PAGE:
Here are some useful documents/activities that you could do with your child at home to support their reading and writing
- Share books – read together daily, talk about the pictures and predict what will happen next. Re-read favourite books and encourage your child to join in. Rhyming books and those that have a repeated refrain such as “You can’t catch me I’m the Gingerbread Man” are particularly good books to encourage your child to join in with. Don’t be afraid to use silly voices when you read, your child will love this!
- Sing Nursery Rhymes together. Rhymes are really important for young children as they help develop an ear for language and introduce new vocabulary. Their rhythm and repetition make them easy to remember and developing memory plays a large part in learning to read. Nursery rhymes are a source of developing children’s early phonic and math skills.
- Lots of mark making activities. This doesn’t need to stick to pens and paint, you can be as creative as you like. Some ideas that we find work particularly well are using chalks or water and brushes on the ground or walls outside, making marks using sticks in mud/ice/snow, tracing fingers through sensory materials such as sand/flour/paint/gloop (a wonderful mixture of corn flour and water.) Encourage your child to talk about what they are doing; this is the beginning of their storytelling and writing journey. If your child is making a picture you could be their scribe and write down their story for them.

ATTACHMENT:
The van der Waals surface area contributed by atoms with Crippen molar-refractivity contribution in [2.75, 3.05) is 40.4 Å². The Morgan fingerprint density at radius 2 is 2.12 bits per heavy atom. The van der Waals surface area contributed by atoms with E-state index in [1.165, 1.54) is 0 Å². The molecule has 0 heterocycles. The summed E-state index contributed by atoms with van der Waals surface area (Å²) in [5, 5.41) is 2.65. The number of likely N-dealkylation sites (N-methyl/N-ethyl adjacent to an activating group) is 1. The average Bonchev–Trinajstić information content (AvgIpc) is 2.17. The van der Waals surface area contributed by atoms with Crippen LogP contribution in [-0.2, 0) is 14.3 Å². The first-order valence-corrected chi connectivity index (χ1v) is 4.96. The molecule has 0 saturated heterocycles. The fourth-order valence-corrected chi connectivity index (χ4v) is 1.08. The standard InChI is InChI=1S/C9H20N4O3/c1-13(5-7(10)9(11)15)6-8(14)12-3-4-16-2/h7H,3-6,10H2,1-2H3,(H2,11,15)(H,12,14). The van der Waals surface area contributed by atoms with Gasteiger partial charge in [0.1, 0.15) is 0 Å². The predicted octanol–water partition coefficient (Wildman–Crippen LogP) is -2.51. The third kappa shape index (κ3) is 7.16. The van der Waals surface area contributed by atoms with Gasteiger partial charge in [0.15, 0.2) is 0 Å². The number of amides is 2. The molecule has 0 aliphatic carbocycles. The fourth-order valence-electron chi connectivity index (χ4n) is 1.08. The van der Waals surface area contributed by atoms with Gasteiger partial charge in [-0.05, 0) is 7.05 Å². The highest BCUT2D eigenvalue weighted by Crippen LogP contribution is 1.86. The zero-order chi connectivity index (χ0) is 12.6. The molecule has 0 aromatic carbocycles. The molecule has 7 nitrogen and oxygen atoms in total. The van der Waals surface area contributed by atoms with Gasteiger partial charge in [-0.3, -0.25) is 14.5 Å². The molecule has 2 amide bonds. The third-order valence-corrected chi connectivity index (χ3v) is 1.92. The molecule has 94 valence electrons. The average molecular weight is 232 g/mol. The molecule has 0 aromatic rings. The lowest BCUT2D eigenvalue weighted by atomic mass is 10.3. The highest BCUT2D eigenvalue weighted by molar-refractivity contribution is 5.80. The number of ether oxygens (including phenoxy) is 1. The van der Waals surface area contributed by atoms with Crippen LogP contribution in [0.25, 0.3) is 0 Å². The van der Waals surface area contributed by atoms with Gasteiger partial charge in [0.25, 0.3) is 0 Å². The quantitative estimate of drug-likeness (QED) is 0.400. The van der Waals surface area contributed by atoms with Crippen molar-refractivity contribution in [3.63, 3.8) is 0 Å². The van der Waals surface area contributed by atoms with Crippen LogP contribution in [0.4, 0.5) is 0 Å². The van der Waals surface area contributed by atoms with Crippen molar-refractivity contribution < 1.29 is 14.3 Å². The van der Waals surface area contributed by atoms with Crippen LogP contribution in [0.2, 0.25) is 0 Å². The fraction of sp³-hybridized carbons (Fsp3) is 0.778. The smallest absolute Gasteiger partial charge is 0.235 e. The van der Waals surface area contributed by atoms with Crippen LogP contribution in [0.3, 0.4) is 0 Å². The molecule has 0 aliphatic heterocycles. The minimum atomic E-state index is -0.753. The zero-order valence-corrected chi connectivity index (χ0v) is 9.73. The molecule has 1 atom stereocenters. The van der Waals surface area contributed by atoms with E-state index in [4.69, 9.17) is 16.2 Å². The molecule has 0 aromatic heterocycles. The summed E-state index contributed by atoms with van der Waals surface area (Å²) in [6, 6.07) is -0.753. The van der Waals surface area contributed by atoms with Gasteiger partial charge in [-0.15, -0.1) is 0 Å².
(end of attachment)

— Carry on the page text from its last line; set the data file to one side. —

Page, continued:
- Name writing. Help your child to practice writing their name (using a capital letter for only the initial letter.) The best way to do this is by creating real scenarios e.g. encouraging your child to add their name to a card or thank you letter, on a picture they have made for somebody or adding their name to a list will be more meaningful for them rather than just copying their name.
- I spy games e.g. can you find something that begins with an ‘a’? (say the letter sound rather than the letter name.) Can you find something that rhymes with ‘cat’? To practise oral blending try sounding out a word e.g. can you find the c-a-t/c-u-p/h-a-t/s-o-ck etc. Encourage your child to think about what sounds they hear in words. You could also play ‘I Spy’ with colours or shapes.
Oxford Owl have lots of books that your child can read online. Some of these books are the reading scheme books that your child will be experiencing from school. Please follow the link below.
We want to encourage you to read a wide range of books, not just the reading scheme books. Adults reading to children is just as important as the child reading as this helps extends their vocabulary.
When reading these reading scheme books, please can we encourage you to share the book more than once to help children in developing their word recognition and understanding of the story.
You could play games with the books such as taking the words from a page and writing these on word cards for the children to muddle up and rearrange to make the sentence.
You could hunt for particular words (tricky words would be great) and see how many are in each book.
Here are some games to support reading. You can use these in reverse to help with writing. For example, with the matching picture to word game, you could ask your child to write the word to match to each picture.
Phonic information for parents
We have put together a presentation for parents about the teaching of phonics. It will give you information about the teaching of phonics, how it is taught in school and some useful websites for information. It will offer you suggestions about how to support your child at home in learning the early phonics from Nursery into Reception and beyond.
Here are some useful websites to support phonics, reading and writing at home